Welcome, Guest. Please login or register.
Did you miss your activation email?
September 16, 2014, 11:29:12 AM
Home Help Login Register      
News: LiveATC.net Flyers Released!  Please click here to download & print a copy and be sure to post at an airport near you!


+  LiveATC Discussion Forums
|-+  Air Traffic Monitoring
| |-+  Aviation Audio Clips (Moderators: dave, RonR)
| | |-+  Smoke in the BWI ATCT
« previous next »
Pages: 1 [2] Go Down Print
Author Topic: Smoke in the BWI ATCT  (Read 12130 times)
mkop
Newbie
*
Offline Offline

Posts: 29


« Reply #15 on: April 12, 2009, 05:03:16 AM »

For another controller's narrative of a similar outage, see http://pinguinomalo.blogspot.com/2008/09/fling-poo-at-fan.html
Logged
w0x0f
Sr. Member
****
Offline Offline

Posts: 322



« Reply #16 on: April 13, 2009, 02:07:04 PM »

For another controller's narrative of a similar outage, see http://pinguinomalo.blogspot.com/2008/09/fling-poo-at-fan.html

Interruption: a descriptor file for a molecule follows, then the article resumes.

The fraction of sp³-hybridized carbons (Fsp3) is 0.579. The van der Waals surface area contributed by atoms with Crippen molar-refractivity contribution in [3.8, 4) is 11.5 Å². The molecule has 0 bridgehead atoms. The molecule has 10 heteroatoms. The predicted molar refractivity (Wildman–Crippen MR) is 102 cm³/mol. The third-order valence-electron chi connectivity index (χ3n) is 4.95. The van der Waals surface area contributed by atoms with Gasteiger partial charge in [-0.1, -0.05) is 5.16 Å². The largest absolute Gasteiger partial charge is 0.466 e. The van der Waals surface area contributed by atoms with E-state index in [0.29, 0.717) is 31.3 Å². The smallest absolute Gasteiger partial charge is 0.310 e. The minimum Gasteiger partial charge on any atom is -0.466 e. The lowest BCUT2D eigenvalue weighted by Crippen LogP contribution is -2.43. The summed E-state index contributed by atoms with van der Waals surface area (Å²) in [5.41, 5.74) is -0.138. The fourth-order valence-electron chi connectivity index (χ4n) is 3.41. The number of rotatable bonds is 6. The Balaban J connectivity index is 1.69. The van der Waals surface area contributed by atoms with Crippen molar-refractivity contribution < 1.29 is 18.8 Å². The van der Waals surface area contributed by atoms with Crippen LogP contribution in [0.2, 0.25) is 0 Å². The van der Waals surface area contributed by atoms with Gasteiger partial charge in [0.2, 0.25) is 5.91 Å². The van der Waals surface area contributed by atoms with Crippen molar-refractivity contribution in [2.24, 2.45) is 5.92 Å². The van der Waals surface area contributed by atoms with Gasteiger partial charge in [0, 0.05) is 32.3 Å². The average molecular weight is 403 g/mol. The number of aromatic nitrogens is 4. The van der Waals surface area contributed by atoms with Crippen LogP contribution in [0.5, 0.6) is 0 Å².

That was an accurate description of how these things usually go.  At least the several dozen that I have been personally involved with in my career.  Hardly normal.

w0x0f
Logged
RV1
Full Member
***
Offline Offline

Posts: 104


« Reply #17 on: April 13, 2009, 02:58:04 PM »

...and any good tower controller would be hard pressed to give less than 3 miles to dept. 

Huh?  Perhaps you're not familiar with runways that much. In reality, you can launch aircraft as fast as the 6000' rule applies by saying "cleared for takeoff, cleared for takeoff, etc" and hand approach numerous airplanes 1.1 miles apart. (You'd be a real hit with approach controllers) You don't mention using radar/nonradar separation like headings. Visual separation only works for a while until planes go into the clouds or lose sight with each other. Losing the normal tools that we have changes the whole picture and way of doing business. No question.
Logged

Kick butt, take no names, they dont matter anyways
davolijj
Hero Member
*****
Offline Offline

Posts: 548


MMAC ARSR OKC


« Reply #18 on: April 13, 2009, 04:55:05 PM »